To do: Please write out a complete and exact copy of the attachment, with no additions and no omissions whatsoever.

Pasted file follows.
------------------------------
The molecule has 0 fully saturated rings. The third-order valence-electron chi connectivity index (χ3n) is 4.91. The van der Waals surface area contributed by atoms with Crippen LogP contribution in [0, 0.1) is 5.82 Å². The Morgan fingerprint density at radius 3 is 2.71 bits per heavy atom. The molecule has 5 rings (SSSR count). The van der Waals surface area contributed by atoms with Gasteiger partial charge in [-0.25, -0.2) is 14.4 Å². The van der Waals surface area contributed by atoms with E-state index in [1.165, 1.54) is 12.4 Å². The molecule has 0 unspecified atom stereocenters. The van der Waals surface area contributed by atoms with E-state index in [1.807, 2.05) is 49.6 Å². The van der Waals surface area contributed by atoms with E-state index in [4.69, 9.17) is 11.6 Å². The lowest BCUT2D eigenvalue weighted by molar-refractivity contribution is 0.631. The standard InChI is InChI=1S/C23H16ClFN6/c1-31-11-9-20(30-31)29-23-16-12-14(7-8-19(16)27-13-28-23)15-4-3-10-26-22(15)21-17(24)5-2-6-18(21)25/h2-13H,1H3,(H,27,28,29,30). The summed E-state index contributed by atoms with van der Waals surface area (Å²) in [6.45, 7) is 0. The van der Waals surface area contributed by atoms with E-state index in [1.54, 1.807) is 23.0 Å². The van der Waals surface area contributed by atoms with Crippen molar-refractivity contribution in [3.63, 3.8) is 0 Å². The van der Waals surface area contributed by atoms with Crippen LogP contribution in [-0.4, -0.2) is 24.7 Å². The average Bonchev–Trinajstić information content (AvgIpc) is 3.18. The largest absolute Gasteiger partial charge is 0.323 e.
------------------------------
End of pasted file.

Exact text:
The molecule has 0 fully saturated rings. The third-order valence-electron chi connectivity index (χ3n) is 4.91. The van der Waals surface area contributed by atoms with Crippen LogP contribution in [0, 0.1) is 5.82 Å². The Morgan fingerprint density at radius 3 is 2.71 bits per heavy atom. The molecule has 5 rings (SSSR count). The van der Waals surface area contributed by atoms with Gasteiger partial charge in [-0.25, -0.2) is 14.4 Å². The van der Waals surface area contributed by atoms with E-state index in [1.165, 1.54) is 12.4 Å². The molecule has 0 unspecified atom stereocenters. The van der Waals surface area contributed by atoms with E-state index in [1.807, 2.05) is 49.6 Å². The van der Waals surface area contributed by atoms with E-state index in [4.69, 9.17) is 11.6 Å². The lowest BCUT2D eigenvalue weighted by molar-refractivity contribution is 0.631. The standard InChI is InChI=1S/C23H16ClFN6/c1-31-11-9-20(30-31)29-23-16-12-14(7-8-19(16)27-13-28-23)15-4-3-10-26-22(15)21-17(24)5-2-6-18(21)25/h2-13H,1H3,(H,27,28,29,30). The summed E-state index contributed by atoms with van der Waals surface area (Å²) in [6.45, 7) is 0. The van der Waals surface area contributed by atoms with E-state index in [1.54, 1.807) is 23.0 Å². The van der Waals surface area contributed by atoms with Crippen molar-refractivity contribution in [3.63, 3.8) is 0 Å². The van der Waals surface area contributed by atoms with Crippen LogP contribution in [-0.4, -0.2) is 24.7 Å². The average Bonchev–Trinajstić information content (AvgIpc) is 3.18. The largest absolute Gasteiger partial charge is 0.323 e.